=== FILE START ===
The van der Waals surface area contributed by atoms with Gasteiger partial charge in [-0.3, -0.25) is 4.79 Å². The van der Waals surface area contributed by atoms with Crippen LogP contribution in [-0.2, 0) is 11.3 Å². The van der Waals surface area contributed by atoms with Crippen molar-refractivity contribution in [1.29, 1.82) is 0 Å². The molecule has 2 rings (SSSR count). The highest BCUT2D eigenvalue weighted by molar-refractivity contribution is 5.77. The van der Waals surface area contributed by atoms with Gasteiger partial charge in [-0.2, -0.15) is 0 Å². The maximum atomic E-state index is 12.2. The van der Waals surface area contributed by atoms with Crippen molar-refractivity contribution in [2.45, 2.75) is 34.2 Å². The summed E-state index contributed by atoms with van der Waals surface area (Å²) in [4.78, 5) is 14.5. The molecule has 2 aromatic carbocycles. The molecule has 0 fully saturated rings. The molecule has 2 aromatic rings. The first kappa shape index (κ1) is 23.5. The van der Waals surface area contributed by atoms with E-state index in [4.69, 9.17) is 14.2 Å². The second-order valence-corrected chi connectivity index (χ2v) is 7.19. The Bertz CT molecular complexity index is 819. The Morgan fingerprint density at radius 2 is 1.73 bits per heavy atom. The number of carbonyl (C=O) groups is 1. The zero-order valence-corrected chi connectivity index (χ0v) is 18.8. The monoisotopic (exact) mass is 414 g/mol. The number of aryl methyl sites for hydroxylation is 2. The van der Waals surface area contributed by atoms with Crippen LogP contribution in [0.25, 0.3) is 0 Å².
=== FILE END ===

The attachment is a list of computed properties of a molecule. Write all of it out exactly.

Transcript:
The van der Waals surface area contributed by atoms with Gasteiger partial charge in [-0.3, -0.25) is 4.79 Å². The van der Waals surface area contributed by atoms with Crippen LogP contribution in [-0.2, 0) is 11.3 Å². The van der Waals surface area contributed by atoms with Crippen molar-refractivity contribution in [1.29, 1.82) is 0 Å². The molecule has 2 rings (SSSR count). The highest BCUT2D eigenvalue weighted by molar-refractivity contribution is 5.77. The van der Waals surface area contributed by atoms with Gasteiger partial charge in [-0.2, -0.15) is 0 Å². The maximum atomic E-state index is 12.2. The van der Waals surface area contributed by atoms with Crippen molar-refractivity contribution in [2.45, 2.75) is 34.2 Å². The summed E-state index contributed by atoms with van der Waals surface area (Å²) in [4.78, 5) is 14.5. The molecule has 2 aromatic carbocycles. The molecule has 0 fully saturated rings. The molecule has 2 aromatic rings. The first kappa shape index (κ1) is 23.5. The van der Waals surface area contributed by atoms with E-state index in [4.69, 9.17) is 14.2 Å². The second-order valence-corrected chi connectivity index (χ2v) is 7.19. The Bertz CT molecular complexity index is 819. The Morgan fingerprint density at radius 2 is 1.73 bits per heavy atom. The number of carbonyl (C=O) groups is 1. The zero-order valence-corrected chi connectivity index (χ0v) is 18.8. The monoisotopic (exact) mass is 414 g/mol. The number of aryl methyl sites for hydroxylation is 2. The van der Waals surface area contributed by atoms with Crippen LogP contribution in [0.25, 0.3) is 0 Å².